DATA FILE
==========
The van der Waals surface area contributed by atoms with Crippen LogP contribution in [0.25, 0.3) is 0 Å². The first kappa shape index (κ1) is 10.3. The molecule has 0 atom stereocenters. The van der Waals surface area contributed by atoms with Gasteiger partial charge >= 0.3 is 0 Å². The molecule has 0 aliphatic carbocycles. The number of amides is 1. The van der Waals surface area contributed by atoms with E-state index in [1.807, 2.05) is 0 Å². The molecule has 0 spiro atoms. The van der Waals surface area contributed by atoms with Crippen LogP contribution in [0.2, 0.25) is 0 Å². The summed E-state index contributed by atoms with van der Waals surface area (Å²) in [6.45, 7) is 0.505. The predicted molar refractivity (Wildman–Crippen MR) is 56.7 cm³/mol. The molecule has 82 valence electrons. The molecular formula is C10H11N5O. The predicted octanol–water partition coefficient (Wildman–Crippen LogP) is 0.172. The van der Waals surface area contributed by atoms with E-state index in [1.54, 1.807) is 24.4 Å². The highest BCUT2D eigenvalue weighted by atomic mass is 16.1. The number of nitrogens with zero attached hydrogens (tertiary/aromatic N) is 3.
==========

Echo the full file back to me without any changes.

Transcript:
The van der Waals surface area contributed by atoms with Crippen LogP contribution in [0.25, 0.3) is 0 Å². The first kappa shape index (κ1) is 10.3. The molecule has 0 atom stereocenters. The van der Waals surface area contributed by atoms with Gasteiger partial charge >= 0.3 is 0 Å². The molecule has 0 aliphatic carbocycles. The number of amides is 1. The van der Waals surface area contributed by atoms with E-state index in [1.807, 2.05) is 0 Å². The molecule has 0 spiro atoms. The van der Waals surface area contributed by atoms with Crippen LogP contribution in [0.2, 0.25) is 0 Å². The summed E-state index contributed by atoms with van der Waals surface area (Å²) in [6.45, 7) is 0.505. The predicted molar refractivity (Wildman–Crippen MR) is 56.7 cm³/mol. The molecule has 82 valence electrons. The molecular formula is C10H11N5O. The predicted octanol–water partition coefficient (Wildman–Crippen LogP) is 0.172. The van der Waals surface area contributed by atoms with E-state index in [1.54, 1.807) is 24.4 Å². The highest BCUT2D eigenvalue weighted by atomic mass is 16.1. The number of nitrogens with zero attached hydrogens (tertiary/aromatic N) is 3.